At the end of the dining room is an oak built-in buffet which was included in that price! You can’t buy an oak buffet alone like that today for $1200 bucks.

Sears Dining Room from their building materials and millwork catalog. This image shows a built in buffet as well as the plate rail.

Sears Dining Room from their building materials and millwork catalog. This image shows a built-in buffet as well as the plate rail.

Here is the colonial buffet as shown in the building materials catalog.

A Sears Buffet from their building materials and millwork catalog.

A Sears Buffet from their building materials and millwork catalog.

Above the oak buffet you will see another beautiful stain glass window at 3:22 in the video.

Sears Stained Glass Window from their building materials and millwork catalog.

Sears Stained Glass Window from their building materials and millwork catalog.

Next we see the kitchen and he explains that it was pretty much a complete remodel but they kept it as close to the original as they could.

As we go upstairs keep an eye out at the top for the door hardware on various doors. I was able to pair the catalog image with an actual doorknob that was in another Sears house that I identified for someone in another part of the country.

Sears Hardware from their building materials and millwork catalog.

Sears Hardware from their building materials and millwork catalog.

Our first view upstairs is the front bedroom. In the front bedroom there are three very beautiful stained glass windows. The center window is the Roman once again like the parlor window. It can be seen at 5:55 in the video.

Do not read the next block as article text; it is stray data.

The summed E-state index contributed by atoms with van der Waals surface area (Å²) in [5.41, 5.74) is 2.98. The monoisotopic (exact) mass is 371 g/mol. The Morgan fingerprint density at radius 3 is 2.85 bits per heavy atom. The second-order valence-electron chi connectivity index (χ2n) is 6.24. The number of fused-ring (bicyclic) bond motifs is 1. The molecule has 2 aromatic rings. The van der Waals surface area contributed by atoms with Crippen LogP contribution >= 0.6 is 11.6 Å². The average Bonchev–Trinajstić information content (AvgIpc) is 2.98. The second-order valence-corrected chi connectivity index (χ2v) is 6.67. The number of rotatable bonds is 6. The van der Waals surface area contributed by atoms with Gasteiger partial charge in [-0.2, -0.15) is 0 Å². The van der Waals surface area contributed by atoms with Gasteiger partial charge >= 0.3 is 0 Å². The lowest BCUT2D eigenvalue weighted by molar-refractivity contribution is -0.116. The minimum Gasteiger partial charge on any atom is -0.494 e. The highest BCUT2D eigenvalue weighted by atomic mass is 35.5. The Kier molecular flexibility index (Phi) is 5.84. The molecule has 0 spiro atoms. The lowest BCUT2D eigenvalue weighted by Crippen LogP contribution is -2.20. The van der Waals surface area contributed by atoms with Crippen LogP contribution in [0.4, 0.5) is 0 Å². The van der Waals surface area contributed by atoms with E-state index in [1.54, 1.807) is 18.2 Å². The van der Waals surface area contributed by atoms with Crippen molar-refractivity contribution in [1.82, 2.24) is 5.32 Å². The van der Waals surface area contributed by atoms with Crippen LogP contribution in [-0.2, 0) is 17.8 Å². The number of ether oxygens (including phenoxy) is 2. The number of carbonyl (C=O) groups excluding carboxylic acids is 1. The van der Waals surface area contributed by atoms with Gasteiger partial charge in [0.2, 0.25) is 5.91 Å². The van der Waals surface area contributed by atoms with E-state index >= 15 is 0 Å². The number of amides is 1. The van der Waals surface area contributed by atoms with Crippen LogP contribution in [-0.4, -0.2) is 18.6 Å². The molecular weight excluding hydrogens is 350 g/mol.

Sears Stained Glass Window from their building materials and millwork catalog.

Sears Stained Glass Window from their building materials and millwork catalog.

However, at 5:42 there are two five foot length stained glass windows that flank the Roman. Gorgeous!

Sears Stained Glass Window from their building materials and millwork catalog.

Sears Stained Glass Window from their building materials and millwork catalog.

With the help of editing software I created the set of windows you see. Wow, Wow and WOW!!!

Sears Stained Glass Windows from their building materials and millwork catalog. I assembled as they appear in the first bedroom.

Sears Stained Glass Windows from their building materials and millwork catalog. I assembled as they appear in the first bedroom.

He should have saved that room for last. We visit the smaller middle bedroom next where we see three colonial diamond muntin windows. Those are seen at 6:08.

Sears Windows from their building materials and millwork catalog.

Sears Windows from their building materials and millwork catalog.

We then see the bathroom which was remodeled but he used subway tile which was period appropriate. I couldn’t find that unique hinge in any catalog. Bummer.

My last image is the entire page as the Sears Phoenix appeared in the 1914 catalog.

1914 Sears Phoenix

1914 Sears Phoenix

Now that you have had a preview of the inside of the Sears Phoenix let’s watch the You Tube video.

Please leave him a compliment on his house and let him know you read my blog! If you enjoyed my blog please leave me a comment 🙂